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Tucson's new Mexican consul: Consider me a friend
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Tucson's new Mexican consul: Consider me a friend

Rafael Barcelo Durazo took office as consul this month

Rafael Barceló Durazo, the new Mexican consul in Tucson, is photographed at the consulate’s facilities, 3915 E. Broadway. Barceló Durazo took office Aug. 1. “Sonorans have Tucson as a second home and the Tucson Mall as a third,” he said.

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For years, Rafael Barceló Durazo would drive five hours through the Sonoran Sierra, crossing the border through Agua Prieta, Sonora, near Douglas. It’s a path hundreds of families take each year to Tucson to shop, study, work or visit a relative.

His most recent trip to Tucson was a more permanent one, as Barceló Durazo took office as the consul of Mexico in Tucson on Aug. 1.

“Sonorans have Tucson as a second home and the Tucson Mall as a third,” said the 40-year-old consul, laughing.

Barceló Durazo was raised in the mountain town of Huásabas, east of Moctezuma and about 150 miles south of the Douglas border.

“The truth is that (Tucson) is a city that we have a lot of appreciation for,” he said. “There are many members of our community who have historically lived here for decades and who maintain a very special bond between our communities.”

Setting a different tone for the office

He spoke with La Estrella de Tucsón, the Arizona Daily Star’s Spanish weekly, on his first day in office from the consulate’s central office at Broadway and Alvernon. The consulate continues to provide all its services but is requiring an appointment.

The position of consul had been vacant since the previous consul — also from Sonora — Guillermo Rivera Santos was dismissed earlier this year just a few months after his arrival.

Rivera Santos was accused of sexual harassment months after taking office, and the Ministry of Foreign Affairs removed him from his position.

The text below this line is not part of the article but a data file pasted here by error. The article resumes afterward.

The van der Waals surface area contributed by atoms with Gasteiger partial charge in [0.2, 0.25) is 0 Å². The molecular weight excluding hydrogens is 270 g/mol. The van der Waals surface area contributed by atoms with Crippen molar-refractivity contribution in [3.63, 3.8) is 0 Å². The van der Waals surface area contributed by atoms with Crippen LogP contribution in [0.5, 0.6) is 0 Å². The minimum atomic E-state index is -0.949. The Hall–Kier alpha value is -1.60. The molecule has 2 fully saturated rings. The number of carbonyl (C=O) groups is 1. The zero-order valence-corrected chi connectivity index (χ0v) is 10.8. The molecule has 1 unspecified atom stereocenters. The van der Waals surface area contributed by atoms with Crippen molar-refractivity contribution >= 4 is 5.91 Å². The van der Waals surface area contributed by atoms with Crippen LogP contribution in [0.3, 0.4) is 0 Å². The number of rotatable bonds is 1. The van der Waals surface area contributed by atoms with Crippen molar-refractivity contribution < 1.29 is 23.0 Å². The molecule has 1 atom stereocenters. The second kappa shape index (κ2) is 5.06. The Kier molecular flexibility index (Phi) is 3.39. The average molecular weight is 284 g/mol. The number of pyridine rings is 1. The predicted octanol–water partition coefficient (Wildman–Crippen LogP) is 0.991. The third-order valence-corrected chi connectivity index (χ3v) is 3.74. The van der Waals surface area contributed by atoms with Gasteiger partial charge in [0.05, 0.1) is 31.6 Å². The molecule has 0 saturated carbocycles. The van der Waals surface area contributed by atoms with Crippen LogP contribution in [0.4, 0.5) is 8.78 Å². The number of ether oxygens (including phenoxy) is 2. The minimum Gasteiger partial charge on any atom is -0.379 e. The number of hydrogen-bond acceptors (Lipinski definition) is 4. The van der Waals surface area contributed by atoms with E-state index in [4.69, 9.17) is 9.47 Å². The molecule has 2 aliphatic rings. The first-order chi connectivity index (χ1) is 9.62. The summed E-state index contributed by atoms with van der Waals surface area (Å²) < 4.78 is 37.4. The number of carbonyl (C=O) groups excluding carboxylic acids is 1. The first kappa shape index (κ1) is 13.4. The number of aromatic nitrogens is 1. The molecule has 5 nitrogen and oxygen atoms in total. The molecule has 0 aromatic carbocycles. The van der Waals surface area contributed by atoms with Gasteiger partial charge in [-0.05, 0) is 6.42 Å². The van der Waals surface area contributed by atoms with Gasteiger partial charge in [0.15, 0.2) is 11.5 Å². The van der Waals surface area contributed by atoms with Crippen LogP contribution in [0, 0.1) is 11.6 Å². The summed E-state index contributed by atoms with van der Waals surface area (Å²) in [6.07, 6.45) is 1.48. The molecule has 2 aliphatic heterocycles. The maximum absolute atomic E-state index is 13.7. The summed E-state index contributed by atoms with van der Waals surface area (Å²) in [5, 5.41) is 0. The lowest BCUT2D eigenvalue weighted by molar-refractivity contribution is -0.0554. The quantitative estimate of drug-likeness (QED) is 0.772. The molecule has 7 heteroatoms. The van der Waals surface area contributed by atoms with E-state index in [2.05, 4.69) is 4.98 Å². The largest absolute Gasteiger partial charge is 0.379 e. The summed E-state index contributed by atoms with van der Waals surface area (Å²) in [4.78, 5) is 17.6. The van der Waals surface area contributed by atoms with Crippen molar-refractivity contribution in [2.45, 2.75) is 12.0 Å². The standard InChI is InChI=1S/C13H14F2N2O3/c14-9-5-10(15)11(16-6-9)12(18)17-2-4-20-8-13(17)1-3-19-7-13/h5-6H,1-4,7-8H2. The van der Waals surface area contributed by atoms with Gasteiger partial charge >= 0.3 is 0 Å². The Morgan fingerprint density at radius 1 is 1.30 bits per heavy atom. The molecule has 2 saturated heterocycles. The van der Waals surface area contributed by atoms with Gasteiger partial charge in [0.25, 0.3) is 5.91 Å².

The new consul — who unlike his recent predecessor has been a career diplomat since 2010 — wants to set a different tone at the head of the office in Tucson.

He said he wants to strengthen the relationship with Mexican residents in Pima and Pinal counties and with local authorities, and that he will work with dedication, effort and professionalism for his community.

Barceló Durazo is a law graduate from the University of Hermosillo and has a master’s degree in administration and public policy from the Center for Economic Research and Development in Mexico City. He studied as an exchange student at Columbia University in New York for a semester while pursuing his master’s degree.

He has focused on human rights during his career, most recently in his two years at the headquarters of the Mexican Foreign Ministry and before then when he worked with the Mexican embassies in Brazil and Costa Rica and in Mexico’s Justice Supreme Court.

Aware that undocumented people frequently face abuse because of the false belief — by themselves or by third parties — that they do not have the right to report abuse or the right to a legal defense, Barceló Durazo reiterated that the consulate is a safe place where they can go in search of counseling.

“The most important thing is that they know that no one should be a victim of abuse, and that if they are, they can approach the consulate, and it will gladly have the opportunity to guide them and even link them with authorities or civil society organizations,” he said.